I’m back!

It’s been a rough couple months, but now that I’ve finally dragged myself out of the winter blues I hope to be posting more often.  This is how I feel today 🙂


I watched some of the Olympics yesterday.  I’m always so impressed by the athletes as some of them are still teenagers!  I wonder sometimes if the kids have that much drive in them, or if the parents are putting on the pressure though.  Having seen how many parents force their kids to play piano or go into STEM fields, it wouldn’t surprise me if others “encourage” their children to play sports.   Regardless, the smiles when they get on the podium are just endearing and I hope just competing at that level is worth it to them.



Image source: CC BY-SA 3.0, https://commons.wikimedia.org/w/index.php?curid=39617


Lying to the doc

I don’t know why I do this.

I saw my psychiatrist for the first time in a couple months for medication refills.  She asked me if I was depressed or anxious.  I am probably (okay maybe more than probably) a bit of both.  But I said no.

I think she might’ve gotten a sense that I could be.  I admitted to being exhausted, yet having insomnia.  But I didn’t say the rest:  I feel like I’m failing at school.  Needing every ounce of energy to get myself out of bed.  Dreading work.  Granted, all of this could be attributed to being in one’s 3rd year of medical school and be a perfectly normal response.

I don’t know how I held it together in her office.  I’m so anxious on the wards, when presenting patients, and when I get home because I know so little.  My chest hurts and sometimes I burst into tears.  Like when I got feedback from my attending the other day.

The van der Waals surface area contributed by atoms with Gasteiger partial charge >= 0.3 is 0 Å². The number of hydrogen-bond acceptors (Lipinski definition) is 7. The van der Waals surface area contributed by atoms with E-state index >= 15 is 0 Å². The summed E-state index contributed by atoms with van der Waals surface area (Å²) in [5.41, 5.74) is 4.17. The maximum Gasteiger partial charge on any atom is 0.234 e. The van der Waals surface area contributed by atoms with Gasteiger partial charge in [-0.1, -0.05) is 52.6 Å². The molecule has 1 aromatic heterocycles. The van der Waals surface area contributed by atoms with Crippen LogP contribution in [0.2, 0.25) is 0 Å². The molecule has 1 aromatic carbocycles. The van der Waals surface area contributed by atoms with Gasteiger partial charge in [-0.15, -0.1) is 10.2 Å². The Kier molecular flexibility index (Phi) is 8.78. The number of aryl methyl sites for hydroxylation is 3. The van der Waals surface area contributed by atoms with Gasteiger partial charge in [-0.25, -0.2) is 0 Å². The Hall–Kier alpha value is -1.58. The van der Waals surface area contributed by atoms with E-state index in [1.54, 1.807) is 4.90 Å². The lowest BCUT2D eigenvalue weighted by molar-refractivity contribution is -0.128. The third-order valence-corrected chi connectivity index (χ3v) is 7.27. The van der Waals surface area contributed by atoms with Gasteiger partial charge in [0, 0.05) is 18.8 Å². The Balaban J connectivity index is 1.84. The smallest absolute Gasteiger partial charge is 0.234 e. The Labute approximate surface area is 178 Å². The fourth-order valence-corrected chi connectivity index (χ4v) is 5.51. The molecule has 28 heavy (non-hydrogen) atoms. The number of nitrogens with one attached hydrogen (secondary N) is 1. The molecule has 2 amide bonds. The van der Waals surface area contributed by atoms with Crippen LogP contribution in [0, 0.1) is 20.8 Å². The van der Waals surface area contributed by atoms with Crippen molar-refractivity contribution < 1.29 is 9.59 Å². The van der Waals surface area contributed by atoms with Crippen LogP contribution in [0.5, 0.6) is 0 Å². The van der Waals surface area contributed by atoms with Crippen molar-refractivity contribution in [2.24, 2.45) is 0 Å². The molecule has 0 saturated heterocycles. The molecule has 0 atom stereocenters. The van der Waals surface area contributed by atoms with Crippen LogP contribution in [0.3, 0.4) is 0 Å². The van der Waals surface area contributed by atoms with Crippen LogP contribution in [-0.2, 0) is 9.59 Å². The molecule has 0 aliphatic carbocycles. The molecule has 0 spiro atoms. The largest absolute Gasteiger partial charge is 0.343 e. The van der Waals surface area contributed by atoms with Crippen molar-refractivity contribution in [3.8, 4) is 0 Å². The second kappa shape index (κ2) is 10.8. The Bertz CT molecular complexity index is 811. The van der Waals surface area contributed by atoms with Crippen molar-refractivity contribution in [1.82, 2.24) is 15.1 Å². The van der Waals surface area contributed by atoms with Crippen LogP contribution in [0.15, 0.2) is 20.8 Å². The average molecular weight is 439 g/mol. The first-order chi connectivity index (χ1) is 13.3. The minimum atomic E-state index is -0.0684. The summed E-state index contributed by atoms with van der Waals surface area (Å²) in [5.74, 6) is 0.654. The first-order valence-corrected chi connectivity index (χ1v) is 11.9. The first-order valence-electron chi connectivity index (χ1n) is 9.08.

I don’t know what to do.  I think I’m going to try and ride through it.  I just need to hold on until spring.  Then I’ll be happy again, like I always do.

The power of words


The Office of Management and Budgets has reportedly told the CDC not to use a set of words in their budget proposals.  These include “vulnerable”, “diversity”, “entitlement”, “evidence-based”, “transgender”, “fetus”, and “science-based”.  (Clarification: there’s written evidence that they were told to substitute alternatives for the first three words – the other four were supposedly suggested in-person.)

That is just ridiculous.  But on the other hand, it tells us that the Trump administration is afraid of words.  They recognize words are powerful and that speech can shape what people think and believe.  Slogans like “Make America Great Again” clearly are what got Trump elected into office.  Fortunately, it is human nature to want what you can’t have, and that by banning the use of words in one setting, it will likely make people use them more in another.

Genetics of bipolar disorder

I have a few (distant) relatives with bipolar disorder.  From what I’ve learned in medical school, this is not uncommon.  Many diseases have a genetic component, and psychiatric disorders are not exempt.

The branch of the NIH that studies mental illnesses (NIMH) has funded research looking at genetic and molecular mechanisms for years now but I feel like little headway has been made.  Unlike with many endocrine or cardiovascular diseases, we still don’t have a good laboratory test to diagnose depression or bipolar disorder.  We don’t know how many of our psychiatric drugs work.  Lamotrigine is used for both seizures and bipolar disorder.  Seroquel is used for schizophrenia as well as bipolar disorder.  But why?  Clearly they are very different illnesses.  Sure, sometimes we know which receptor (or set of receptors) the drugs target, but how does that translate to relieving the manic or depressive symptoms?

It’s frustrating because I think psychiatric illnesses get labeled as separate from other “physical” diseases partly because we don’t know the mechanisms behind the disorder.  They are seen as less legitimate by a lot of the public.  We can’t just “snap out” of depression any more than other people can magically stop their heart attacks.  If I end up choosing to go into psychiatry, I hope that research will catch up so that I could more effectively help my patients.